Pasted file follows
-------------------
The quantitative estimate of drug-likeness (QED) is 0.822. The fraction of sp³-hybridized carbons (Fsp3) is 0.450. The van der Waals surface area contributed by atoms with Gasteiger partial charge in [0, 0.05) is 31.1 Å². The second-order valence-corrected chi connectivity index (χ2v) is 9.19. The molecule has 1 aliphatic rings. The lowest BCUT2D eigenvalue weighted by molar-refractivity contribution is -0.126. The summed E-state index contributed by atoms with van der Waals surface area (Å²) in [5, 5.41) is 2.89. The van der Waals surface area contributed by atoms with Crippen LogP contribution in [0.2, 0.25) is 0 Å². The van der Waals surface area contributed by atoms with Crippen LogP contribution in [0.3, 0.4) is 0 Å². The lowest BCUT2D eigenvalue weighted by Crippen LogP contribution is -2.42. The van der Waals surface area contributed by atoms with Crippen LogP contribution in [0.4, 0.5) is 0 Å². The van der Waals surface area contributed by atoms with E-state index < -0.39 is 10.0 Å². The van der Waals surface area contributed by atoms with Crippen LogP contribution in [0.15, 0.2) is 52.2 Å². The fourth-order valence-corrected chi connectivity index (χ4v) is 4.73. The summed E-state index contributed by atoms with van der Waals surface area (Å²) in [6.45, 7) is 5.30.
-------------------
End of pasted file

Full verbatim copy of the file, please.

The quantitative estimate of drug-likeness (QED) is 0.822. The fraction of sp³-hybridized carbons (Fsp3) is 0.450. The van der Waals surface area contributed by atoms with Gasteiger partial charge in [0, 0.05) is 31.1 Å². The second-order valence-corrected chi connectivity index (χ2v) is 9.19. The molecule has 1 aliphatic rings. The lowest BCUT2D eigenvalue weighted by molar-refractivity contribution is -0.126. The summed E-state index contributed by atoms with van der Waals surface area (Å²) in [5, 5.41) is 2.89. The van der Waals surface area contributed by atoms with Crippen LogP contribution in [0.2, 0.25) is 0 Å². The van der Waals surface area contributed by atoms with Crippen LogP contribution in [0.3, 0.4) is 0 Å². The lowest BCUT2D eigenvalue weighted by Crippen LogP contribution is -2.42. The van der Waals surface area contributed by atoms with Crippen LogP contribution in [0.4, 0.5) is 0 Å². The van der Waals surface area contributed by atoms with E-state index < -0.39 is 10.0 Å². The van der Waals surface area contributed by atoms with Crippen LogP contribution in [0.15, 0.2) is 52.2 Å². The fourth-order valence-corrected chi connectivity index (χ4v) is 4.73. The summed E-state index contributed by atoms with van der Waals surface area (Å²) in [6.45, 7) is 5.30.